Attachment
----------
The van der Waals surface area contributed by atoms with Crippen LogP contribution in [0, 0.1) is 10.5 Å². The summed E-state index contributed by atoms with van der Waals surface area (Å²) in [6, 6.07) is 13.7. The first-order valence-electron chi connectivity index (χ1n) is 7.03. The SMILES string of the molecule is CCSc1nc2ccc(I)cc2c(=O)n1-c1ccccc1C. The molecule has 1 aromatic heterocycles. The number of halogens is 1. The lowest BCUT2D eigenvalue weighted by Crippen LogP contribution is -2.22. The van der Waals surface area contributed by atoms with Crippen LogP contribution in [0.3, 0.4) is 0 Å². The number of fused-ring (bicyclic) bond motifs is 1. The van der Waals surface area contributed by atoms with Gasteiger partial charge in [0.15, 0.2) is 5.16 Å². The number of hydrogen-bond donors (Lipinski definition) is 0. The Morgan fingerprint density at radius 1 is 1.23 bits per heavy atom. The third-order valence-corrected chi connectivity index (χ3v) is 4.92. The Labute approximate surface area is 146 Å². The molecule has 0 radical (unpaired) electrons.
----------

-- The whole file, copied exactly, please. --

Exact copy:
The van der Waals surface area contributed by atoms with Crippen LogP contribution in [0, 0.1) is 10.5 Å². The summed E-state index contributed by atoms with van der Waals surface area (Å²) in [6, 6.07) is 13.7. The first-order valence-electron chi connectivity index (χ1n) is 7.03. The SMILES string of the molecule is CCSc1nc2ccc(I)cc2c(=O)n1-c1ccccc1C. The molecule has 1 aromatic heterocycles. The number of halogens is 1. The lowest BCUT2D eigenvalue weighted by Crippen LogP contribution is -2.22. The van der Waals surface area contributed by atoms with Crippen LogP contribution in [0.3, 0.4) is 0 Å². The number of fused-ring (bicyclic) bond motifs is 1. The van der Waals surface area contributed by atoms with Gasteiger partial charge in [0.15, 0.2) is 5.16 Å². The number of hydrogen-bond donors (Lipinski definition) is 0. The Morgan fingerprint density at radius 1 is 1.23 bits per heavy atom. The third-order valence-corrected chi connectivity index (χ3v) is 4.92. The Labute approximate surface area is 146 Å². The molecule has 0 radical (unpaired) electrons.